The University Boat Race & Cornish Pilot Gigs

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The 163rd University Boat Race will take place on April 2nd 2017.

What have Cornish Pilot Gigs got to do with the  1st Oxford & Cambridge Boat Race in 1829?

Well, you may think the boats in these pictures are our current Cornish Pilot Gigs (CPGs), which are of course replicas of the Treffry, built by Williams Peters in St Mawes in 1838, but in fact they are replicas of the boat used by Oxford in the first Oxford & Cambridge University Boat Race (OCUBR) in 1829!

There have always been very strong links between boat builders around our coasts and those along our main rivers, and apprentices were regularly exchanged between Oxford and Cornwall.

Oxford won that first boat race easily, and amazingly the original boat still exists today, and can be seen hanging in the River & Rowing Museum at Henley.   She was built for Balliol College in 1828 by Stephen Davis of Davis and King Boat Builders, Oxford.  Stephen Davis was a Cornishman, and clearly already had experience of building Cornish Pilot Gigs, so perhaps the likeness is not surprising.

Copyright Penny Chuter

The Oxford boat was of course built for an 8-man crew, and for racing on the river at Henley where the worst conditions would be a “short-chop” as opposed to a big Cornish swell.  She was therefore longer, narrower and lighter than a CPG, but otherwise the construction methods were identical.

She was 45’4” long (CPG = 32’); 4’4” wide (CPG = 4’10”), and weighed 182Kgs (CPG = 356Kgs).  Her planking was Quebec Yellow Pine, a much lighter wood than Cornish narrow-leaf elm, and the ribs and timbers were of oak.  She did have a pilot thwart, but with only one knee support on each side, so clearly this was included for laterally strengthening rather than to support a passenger!  Note that the stroke rower’s oar is on the starboard side as for CPGs.  This was traditional for all rowing crews, sea and river, in the mid-19th century, although current sliding-seat crews are normally stroked on the port side these days, although they don’t have to be!

The year 2004 was the 150th anniversary of the first Boat Race, and it was agreed to commemorate this with a race between two crews of “old blues” using a pair of replicas of the 1829 Oxford boat, since the original Cambridge boat has not survived, and little is known of her design.  Mark Edwards at Richmond Bridge Boat Yard was commissioned to build the replicas, and the pictures included are of these two boats.  They are kept afloat at the Eton Dorney 2012 Olympic Rowing Course, and are used regularly for teaching school children to row, as a precursor to them rowing in sliding-seat boats!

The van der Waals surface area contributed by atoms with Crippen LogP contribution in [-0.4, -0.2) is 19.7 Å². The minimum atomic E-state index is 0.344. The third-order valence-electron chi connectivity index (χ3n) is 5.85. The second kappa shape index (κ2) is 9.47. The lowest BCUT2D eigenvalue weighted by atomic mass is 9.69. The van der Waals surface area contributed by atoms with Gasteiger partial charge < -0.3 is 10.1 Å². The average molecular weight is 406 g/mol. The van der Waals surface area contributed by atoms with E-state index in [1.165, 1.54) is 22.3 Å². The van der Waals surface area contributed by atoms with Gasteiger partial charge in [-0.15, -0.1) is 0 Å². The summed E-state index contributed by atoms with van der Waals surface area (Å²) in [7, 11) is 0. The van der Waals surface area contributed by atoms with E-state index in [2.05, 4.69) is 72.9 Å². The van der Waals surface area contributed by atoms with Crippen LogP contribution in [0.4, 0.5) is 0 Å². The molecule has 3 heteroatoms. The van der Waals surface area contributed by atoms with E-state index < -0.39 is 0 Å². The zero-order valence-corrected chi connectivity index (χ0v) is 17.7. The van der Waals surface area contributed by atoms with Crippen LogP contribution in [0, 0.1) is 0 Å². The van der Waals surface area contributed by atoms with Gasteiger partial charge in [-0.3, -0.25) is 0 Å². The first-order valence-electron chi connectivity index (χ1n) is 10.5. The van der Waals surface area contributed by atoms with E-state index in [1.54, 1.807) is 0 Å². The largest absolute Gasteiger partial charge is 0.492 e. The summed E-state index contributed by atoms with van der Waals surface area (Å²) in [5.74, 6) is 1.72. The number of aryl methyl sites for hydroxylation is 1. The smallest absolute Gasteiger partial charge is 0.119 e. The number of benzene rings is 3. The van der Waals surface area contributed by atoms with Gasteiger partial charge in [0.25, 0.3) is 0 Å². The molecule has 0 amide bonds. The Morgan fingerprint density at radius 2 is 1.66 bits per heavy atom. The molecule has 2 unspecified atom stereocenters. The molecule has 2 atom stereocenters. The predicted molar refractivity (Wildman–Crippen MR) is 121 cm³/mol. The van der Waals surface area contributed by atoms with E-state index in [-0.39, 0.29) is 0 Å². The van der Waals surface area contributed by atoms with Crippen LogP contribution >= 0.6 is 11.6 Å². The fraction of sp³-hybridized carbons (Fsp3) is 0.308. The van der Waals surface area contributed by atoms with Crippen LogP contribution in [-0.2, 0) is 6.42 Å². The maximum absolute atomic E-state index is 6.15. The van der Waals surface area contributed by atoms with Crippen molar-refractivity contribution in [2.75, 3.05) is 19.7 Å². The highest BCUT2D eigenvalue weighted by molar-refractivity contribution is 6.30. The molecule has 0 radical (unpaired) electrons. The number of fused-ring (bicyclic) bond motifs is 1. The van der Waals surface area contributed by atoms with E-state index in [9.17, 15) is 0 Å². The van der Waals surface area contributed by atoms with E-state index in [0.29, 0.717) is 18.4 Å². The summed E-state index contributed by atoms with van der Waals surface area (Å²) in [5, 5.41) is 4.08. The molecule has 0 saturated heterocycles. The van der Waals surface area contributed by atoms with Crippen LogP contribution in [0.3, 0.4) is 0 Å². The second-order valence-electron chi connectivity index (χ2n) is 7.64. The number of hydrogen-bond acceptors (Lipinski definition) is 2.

Oxford Blues in replica boat 2004 150th anniversary race. Copyright Penny Chuter

Photo above showing Oxford & Cambridge Blues training around the time of the 150th Boat Race Anniversary event in 2004.

The replica boats were built identical to the original Oxford boat, including the use of the same light wood for the planking. However three modifications were made, mainly due to the fact that the oarsmen in the 2004 race would be much heavier (14 stone instead of 11stone); much taller, and the 2004 race would be on the potentially much rougher current course in west London.

Due to the increase in crew weight, the metal stays used to support each seat in the original were replaced with a central wooden girder running the full length of the boat. Due to the increased height of the rowers, the thwarts were set slightly further apart to give each rower more state room.  Also, the traditional Thames foot-board and slots (which were one of the few differences to CPGs), were increased from 4 to 5, and also leather straps were added.

Finally, stainless steel plates were bolted to the gunwales to allow modern pins with swivels and small “backstays” to be installed, (which is what the rowers for the 2004 race were used to).  However, close inspection will reveal that these ”modern” additions can be removed, and underneath you can see the normal raised sill into which the traditional Thames tholepins can still be fitted.

So our heritage and sport can be proud that a Cornishman built the first Oxford boat used in the most famous rowing race in the world, and that its design and construction is based on, and closely resembles our current Cornish Pilot Gigs.

Penny Chuter
Flushing & Mylor PGC – April 2017

Update: These boats have since been repainted and were used by Cornish Pilot Gig Rowers in another race along the University Boat Race Course on April 2nd 2017.  More details here.

Photos copyright Penny Chuter


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